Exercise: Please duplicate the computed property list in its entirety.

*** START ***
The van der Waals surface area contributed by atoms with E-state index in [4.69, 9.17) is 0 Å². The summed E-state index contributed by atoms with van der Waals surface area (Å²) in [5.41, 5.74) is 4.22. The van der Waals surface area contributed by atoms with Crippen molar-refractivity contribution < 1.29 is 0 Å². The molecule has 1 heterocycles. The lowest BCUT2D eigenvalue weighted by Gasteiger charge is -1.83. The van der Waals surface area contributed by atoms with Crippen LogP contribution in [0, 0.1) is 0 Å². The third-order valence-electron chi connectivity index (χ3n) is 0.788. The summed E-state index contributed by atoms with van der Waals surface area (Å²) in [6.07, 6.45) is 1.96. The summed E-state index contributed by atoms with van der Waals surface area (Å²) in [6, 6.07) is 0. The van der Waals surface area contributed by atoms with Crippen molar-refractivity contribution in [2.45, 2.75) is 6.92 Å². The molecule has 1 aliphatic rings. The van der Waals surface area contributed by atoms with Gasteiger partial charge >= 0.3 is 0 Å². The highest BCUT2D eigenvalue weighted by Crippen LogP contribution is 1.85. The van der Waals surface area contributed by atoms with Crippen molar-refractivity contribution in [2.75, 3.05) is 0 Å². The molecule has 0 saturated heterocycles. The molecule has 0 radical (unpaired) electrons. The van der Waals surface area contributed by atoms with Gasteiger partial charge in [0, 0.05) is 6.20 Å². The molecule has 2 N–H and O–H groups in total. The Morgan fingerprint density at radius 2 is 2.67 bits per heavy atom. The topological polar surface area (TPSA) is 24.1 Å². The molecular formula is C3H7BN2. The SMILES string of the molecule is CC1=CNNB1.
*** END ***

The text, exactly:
The van der Waals surface area contributed by atoms with E-state index in [4.69, 9.17) is 0 Å². The summed E-state index contributed by atoms with van der Waals surface area (Å²) in [5.41, 5.74) is 4.22. The van der Waals surface area contributed by atoms with Crippen molar-refractivity contribution < 1.29 is 0 Å². The molecule has 1 heterocycles. The lowest BCUT2D eigenvalue weighted by Gasteiger charge is -1.83. The van der Waals surface area contributed by atoms with Crippen LogP contribution in [0, 0.1) is 0 Å². The third-order valence-electron chi connectivity index (χ3n) is 0.788. The summed E-state index contributed by atoms with van der Waals surface area (Å²) in [6.07, 6.45) is 1.96. The summed E-state index contributed by atoms with van der Waals surface area (Å²) in [6, 6.07) is 0. The van der Waals surface area contributed by atoms with Crippen molar-refractivity contribution in [2.45, 2.75) is 6.92 Å². The molecule has 1 aliphatic rings. The van der Waals surface area contributed by atoms with Gasteiger partial charge >= 0.3 is 0 Å². The highest BCUT2D eigenvalue weighted by Crippen LogP contribution is 1.85. The van der Waals surface area contributed by atoms with Crippen molar-refractivity contribution in [2.75, 3.05) is 0 Å². The molecule has 0 saturated heterocycles. The molecule has 0 radical (unpaired) electrons. The van der Waals surface area contributed by atoms with Gasteiger partial charge in [0, 0.05) is 6.20 Å². The molecule has 2 N–H and O–H groups in total. The Morgan fingerprint density at radius 2 is 2.67 bits per heavy atom. The topological polar surface area (TPSA) is 24.1 Å². The molecular formula is C3H7BN2. The SMILES string of the molecule is CC1=CNNB1.